One-stop shopping for your Academy Award needs.
Over the moon about 2013 releases.
Hustling through the holiday…what to see, and flee.
The table is set for awards season.
Searching for Brian De Palma and other lost 70s filmmakers.
Something for the kids, and the hungover.
Spring Breakers, a splash of Upstream Color, and more.
It’s showtime! Oscars, Top Ten 2012, and the greatest movies ever made.
Argo love yourself–you’re a nominee!
Calling foul on the National Film Registry’s bush League decision.
Does Killing Them Softly make the grade?
Or why I want to strangle DCP.
A long time ago in suburban New Jersey…
1982, when E.T. phoned home (and Spock, Spicoli, Garp, and The Thing all placed calls).
Taking aim at the No. 1 phenomenon.
Bob Cashill ponders a few matters on his way to a Top Ten list.
The mother of year-end lists: Popdose’s Top Albums of 2011.
“TCM Remembers,” and a few personal thoughts on the year’s departed.
Al, don’t hang up. We need to talk about these movies of yours.
Clowns! Babies! Crab monsters! And more, from Attack the Block to Zombie.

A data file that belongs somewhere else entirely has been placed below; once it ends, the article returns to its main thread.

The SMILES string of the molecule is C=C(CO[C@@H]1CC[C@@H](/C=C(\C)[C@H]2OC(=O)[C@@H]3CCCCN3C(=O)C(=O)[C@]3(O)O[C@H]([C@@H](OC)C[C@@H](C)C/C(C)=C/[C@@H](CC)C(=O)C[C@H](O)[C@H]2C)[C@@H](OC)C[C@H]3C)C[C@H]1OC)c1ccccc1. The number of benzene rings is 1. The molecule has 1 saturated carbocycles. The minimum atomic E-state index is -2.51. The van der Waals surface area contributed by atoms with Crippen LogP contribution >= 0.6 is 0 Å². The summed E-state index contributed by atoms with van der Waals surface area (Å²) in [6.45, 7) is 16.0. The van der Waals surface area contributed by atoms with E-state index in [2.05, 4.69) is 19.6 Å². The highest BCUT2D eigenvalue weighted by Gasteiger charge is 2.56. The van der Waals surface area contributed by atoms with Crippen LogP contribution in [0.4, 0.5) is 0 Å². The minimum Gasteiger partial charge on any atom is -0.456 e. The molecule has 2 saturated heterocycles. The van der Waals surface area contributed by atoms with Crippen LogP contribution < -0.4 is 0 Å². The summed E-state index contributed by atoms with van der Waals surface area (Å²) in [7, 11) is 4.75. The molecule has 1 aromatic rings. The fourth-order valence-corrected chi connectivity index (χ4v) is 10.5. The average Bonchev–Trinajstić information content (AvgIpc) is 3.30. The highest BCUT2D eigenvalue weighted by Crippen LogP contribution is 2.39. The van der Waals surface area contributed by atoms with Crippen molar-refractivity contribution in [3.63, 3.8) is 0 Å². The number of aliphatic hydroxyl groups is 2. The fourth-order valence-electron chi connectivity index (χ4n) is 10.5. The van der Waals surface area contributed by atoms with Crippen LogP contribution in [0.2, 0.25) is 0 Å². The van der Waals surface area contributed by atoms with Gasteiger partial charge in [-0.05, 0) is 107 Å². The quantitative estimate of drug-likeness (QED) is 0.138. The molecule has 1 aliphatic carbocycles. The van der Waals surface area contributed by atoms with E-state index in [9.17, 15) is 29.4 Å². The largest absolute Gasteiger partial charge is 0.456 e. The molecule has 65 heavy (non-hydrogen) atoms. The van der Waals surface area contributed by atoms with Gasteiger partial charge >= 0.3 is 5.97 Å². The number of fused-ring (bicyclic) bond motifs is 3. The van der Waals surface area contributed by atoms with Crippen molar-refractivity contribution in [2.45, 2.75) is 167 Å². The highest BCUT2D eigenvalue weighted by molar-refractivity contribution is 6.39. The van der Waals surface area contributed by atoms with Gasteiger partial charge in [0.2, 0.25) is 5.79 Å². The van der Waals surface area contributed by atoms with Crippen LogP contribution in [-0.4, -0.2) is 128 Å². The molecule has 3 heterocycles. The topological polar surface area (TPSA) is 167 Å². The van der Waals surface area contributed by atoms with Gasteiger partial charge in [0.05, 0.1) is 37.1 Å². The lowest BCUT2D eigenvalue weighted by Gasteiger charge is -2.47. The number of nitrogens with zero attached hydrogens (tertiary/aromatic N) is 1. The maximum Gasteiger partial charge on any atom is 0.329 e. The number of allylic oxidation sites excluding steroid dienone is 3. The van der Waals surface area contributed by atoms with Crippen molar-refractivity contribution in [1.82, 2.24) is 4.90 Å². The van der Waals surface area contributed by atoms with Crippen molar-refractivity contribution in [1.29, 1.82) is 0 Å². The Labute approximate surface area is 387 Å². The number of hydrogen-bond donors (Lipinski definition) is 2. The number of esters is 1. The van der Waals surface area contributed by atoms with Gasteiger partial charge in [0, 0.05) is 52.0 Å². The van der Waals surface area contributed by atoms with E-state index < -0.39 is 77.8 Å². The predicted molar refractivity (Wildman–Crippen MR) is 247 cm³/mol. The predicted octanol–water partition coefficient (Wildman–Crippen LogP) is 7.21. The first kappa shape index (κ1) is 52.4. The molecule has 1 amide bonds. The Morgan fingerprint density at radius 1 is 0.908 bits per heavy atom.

Bob Cashill witnesses A Separation, experiences Melancholia, and feels Shame.
Bob Cashill returns to the multiplex and ponders “Moneyball,” “Drive,” and “The Debt.”
Bob Cashill isn’t all smiles over the top-grossing adaptation.
Is a movie that’s 90% awful still worth seeing? If it’s (Optimus) prime Michael Bay, yes, almost. Other, less awful movies are also considered.
Robin Wright may be The Conspirator in Robert Redford’s Lincoln assassination film, as Michelle Williams goes west in Meek’s Cutoff.
Bob Cashill takes a look at some of the less familiar chapters from a storied career.
No fooling — Insidious, from the makers of Saw, gets things bumping in the night. Plus, Hilary Swank is The Resident, and the phantasmagorical Santa Sangre, both on DVD.
London’s hottest show is now playing at a movie theater near you. And a former bride of Frankenstein stars in The Tourist, now on Blu-ray.
Who’s that girl? Why it’s Jane Eyre, back again, as a new documentary revisits The Boys in the Band and some Monsters cause trouble on home screens.
Liam Neeson wants to know who he is in Unknown. Characters in Another Year would rather be someone else. Bob Cashill analyzes these identity crises.